Again, the schedules dictate that we must scurry from Jordan Adetunji to hear Losta Plot at the extreme end of the site. It is DJ Provai from Kneecap, moonlighting as a rapper and revealer. The content is severe – a chronicle of mental health problems and perilous lifestyle: Slim Shady, Creggan style. The narrow festival plot enhances the stories of claustrophobia and disgust. ‘I Know Ye But What Am I’ is schoolboy trauma and an adult encounter with the old bully. The meeting goes well with a deal of forgiveness but elsewhere, Losta Plot struggles with collapsing self-esteem and the awful call of suicide.

Stevie Scullion, Chris McCorry and Andy Murray are here to gift the late afternoon with a surplus of soul, acute details and remarkable art. They play ‘Chinooks’ and remember the Irish conflict, just as the helicopters are lifting personnel off the roof of the American Embassy in Kabul. ‘Ambulance Song’ sounds even more delicate with age, hints of Scally psychedelia by way of Shack, the Bunnymen and George Harrison. A new song, ‘She Built Our World (Horses)’ is woozy and dizzy and seems to reach for a beautiful surrender, not unlike our much-admired Mercury Rev records. They exit with ‘Walking Away’ hailing the value of a recycled heart in an unreliable landscape. The best thing to do, Steve figures, is to exit with a love song. And he does.

Duke Special

Duke Special
Peter Wilson and Chip Bailey, achieving mischief and playing many wonderful songs. Chip with the squeaky toys, the cheese grater and the rhythm stick. The happy bedlam of ‘I Let You Down’. Peter taking a sublime left into ‘Nothing Comes Easy’, extemporising and making us feel the wonder of the second. He’s listing the great things that can raise us and if you’re still immune, he returns to the theme in a glorious ‘Freewheel’ as the spirit ascends and the author pictures the weekend in its greatness, a rock and roll catechism.

Chip Bailey

‘Our Love Goes Deeper Than This’ is bringing us home, music hall and banter and belonging. Chip is banging stuff, driving away demons. Peter hauls the keyboard off the stand and manhandles it like a petulant Jerry Lee Lewis. Tremendous.

David Keenan
Something significant is going on with David Keenan. The bravado is wearing away and the uncertainty is more marked. That doesn’t stop him spilling out the words like a sailor on shore leave, but it’s coming from a less blatant place. The face paint is curious and on ‘Sentimental Dole’ he remembers George Floyd and the tiki torch parades, before turning his mind to de Valera’s Ireland. David Keenan is intensely moved at the chance of playing live again. We can only imagine the inner conversation but he’s in his proper habitat, unspooling ‘Evidence of Living’ and ‘Love in a Snug’, that perpetual place where old ghosts meet.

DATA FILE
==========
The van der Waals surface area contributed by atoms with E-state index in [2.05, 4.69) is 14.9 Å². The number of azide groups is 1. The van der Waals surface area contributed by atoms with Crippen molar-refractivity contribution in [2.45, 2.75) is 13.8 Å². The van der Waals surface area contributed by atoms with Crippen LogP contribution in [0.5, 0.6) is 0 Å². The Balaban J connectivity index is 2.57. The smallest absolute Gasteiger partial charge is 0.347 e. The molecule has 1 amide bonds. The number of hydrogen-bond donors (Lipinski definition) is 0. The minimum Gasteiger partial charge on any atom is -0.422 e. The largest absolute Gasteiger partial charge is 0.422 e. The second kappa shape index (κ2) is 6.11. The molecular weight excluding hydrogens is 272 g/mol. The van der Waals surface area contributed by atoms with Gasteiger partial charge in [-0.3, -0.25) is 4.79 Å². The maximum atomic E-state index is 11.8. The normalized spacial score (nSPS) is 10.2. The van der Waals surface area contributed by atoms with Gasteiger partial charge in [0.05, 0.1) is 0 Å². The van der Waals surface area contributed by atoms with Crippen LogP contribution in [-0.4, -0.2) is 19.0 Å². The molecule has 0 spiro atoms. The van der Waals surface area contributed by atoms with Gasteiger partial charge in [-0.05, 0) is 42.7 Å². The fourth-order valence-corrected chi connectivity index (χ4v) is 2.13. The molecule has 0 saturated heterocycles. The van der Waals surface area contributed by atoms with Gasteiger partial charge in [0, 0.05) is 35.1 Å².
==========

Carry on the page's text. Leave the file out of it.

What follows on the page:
Another artist with three laps of the festival. ROE is even more forthcoming about the new music and the inner life. She’s writing on the piano now (“it feels very down-to-earth”) and when she sits down to perform, the narrative voice can be self-critical and unkind. ‘One in a Million’ searches for a passage beyond disillusion. ‘Cold Feet’ is an excursion without a reliable compass. “I don’t trust my own instincts any more,” she repeats. We’re on my familiar terms with ‘Hey Thomas’, a vindication of the weirdo, who transcends the petty slights and small minds. But hey, the artist also has a prerogative, and she seems compelled by the dark side and the difficult voices.

Mary Coughlan
As with her 2019 appearance, Mary sings the Jimmy Webb tune, ‘Do What You Gotta Do’. Cherished by Nina Simone and The Four Tops, the Mary version is also the saddest creation. She loves the other person to the point where she’s being obliterated by the intensity of it all. But somehow, she reasons, she must end it and let the other party search for the “dappled dream”. It helps to be a diva when you sing this, and Mary has all the credentials. She can make a singular try at ‘Love With Tell Us Apart’ and not seem foolish. ‘Elbow Deep’ is heavy with incrimination and she signs off with ‘Ride On’, an artifact of the troubles, political and personal.

Kyoto Love Hotel
A passing moment in the festival churn but a notable one. Joe and Laura, in the woods, with poetry and momentous synths. Lesser-heard frequencies and significant spaces between the chords.

Rockers Galore
Flash Harry pulled the biggest crowd of the weekend with the Queen covers. The Oasis tribute Roll With It was a bankable moment on the Friday. Dea Matrona went to the Fleetwood Mac songbook and were summoned later by Jimi’s ghost. Pat McManus put his life together in music, remembering Mama’s Boys, tough times, folk strains and the succor of people, together.

And So I Watch You From Afar

Solidarity, The Comeback